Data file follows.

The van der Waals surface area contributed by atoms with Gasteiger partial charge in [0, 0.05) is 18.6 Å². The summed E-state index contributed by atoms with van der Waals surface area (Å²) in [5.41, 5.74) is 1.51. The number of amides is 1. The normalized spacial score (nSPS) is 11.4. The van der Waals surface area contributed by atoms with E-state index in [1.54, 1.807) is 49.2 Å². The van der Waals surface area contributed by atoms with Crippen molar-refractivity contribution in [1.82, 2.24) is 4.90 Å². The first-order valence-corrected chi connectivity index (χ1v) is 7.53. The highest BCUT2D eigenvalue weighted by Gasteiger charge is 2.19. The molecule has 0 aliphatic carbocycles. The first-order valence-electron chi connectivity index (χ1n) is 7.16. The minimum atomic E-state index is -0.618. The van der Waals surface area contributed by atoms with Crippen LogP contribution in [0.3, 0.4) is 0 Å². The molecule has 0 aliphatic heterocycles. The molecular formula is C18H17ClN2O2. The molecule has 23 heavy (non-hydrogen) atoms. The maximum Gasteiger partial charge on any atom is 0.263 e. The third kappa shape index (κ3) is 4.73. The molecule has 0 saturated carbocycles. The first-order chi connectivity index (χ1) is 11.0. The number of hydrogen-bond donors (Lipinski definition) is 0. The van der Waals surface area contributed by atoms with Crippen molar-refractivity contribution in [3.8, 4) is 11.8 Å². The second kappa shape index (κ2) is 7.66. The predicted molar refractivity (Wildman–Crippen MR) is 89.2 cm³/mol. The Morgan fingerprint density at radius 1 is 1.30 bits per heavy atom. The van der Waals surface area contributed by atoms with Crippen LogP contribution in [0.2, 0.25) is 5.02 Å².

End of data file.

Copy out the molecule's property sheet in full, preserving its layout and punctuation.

The van der Waals surface area contributed by atoms with Gasteiger partial charge in [0, 0.05) is 18.6 Å². The summed E-state index contributed by atoms with van der Waals surface area (Å²) in [5.41, 5.74) is 1.51. The number of amides is 1. The normalized spacial score (nSPS) is 11.4. The van der Waals surface area contributed by atoms with E-state index in [1.54, 1.807) is 49.2 Å². The van der Waals surface area contributed by atoms with Crippen molar-refractivity contribution in [1.82, 2.24) is 4.90 Å². The first-order valence-corrected chi connectivity index (χ1v) is 7.53. The highest BCUT2D eigenvalue weighted by Gasteiger charge is 2.19. The molecule has 0 aliphatic carbocycles. The first-order valence-electron chi connectivity index (χ1n) is 7.16. The minimum atomic E-state index is -0.618. The van der Waals surface area contributed by atoms with Crippen LogP contribution in [0.3, 0.4) is 0 Å². The molecule has 0 aliphatic heterocycles. The molecular formula is C18H17ClN2O2. The molecule has 23 heavy (non-hydrogen) atoms. The maximum Gasteiger partial charge on any atom is 0.263 e. The third kappa shape index (κ3) is 4.73. The molecule has 0 saturated carbocycles. The first-order chi connectivity index (χ1) is 11.0. The number of hydrogen-bond donors (Lipinski definition) is 0. The van der Waals surface area contributed by atoms with Crippen molar-refractivity contribution in [3.8, 4) is 11.8 Å². The second kappa shape index (κ2) is 7.66. The predicted molar refractivity (Wildman–Crippen MR) is 89.2 cm³/mol. The Morgan fingerprint density at radius 1 is 1.30 bits per heavy atom. The van der Waals surface area contributed by atoms with Crippen LogP contribution in [0.2, 0.25) is 5.02 Å².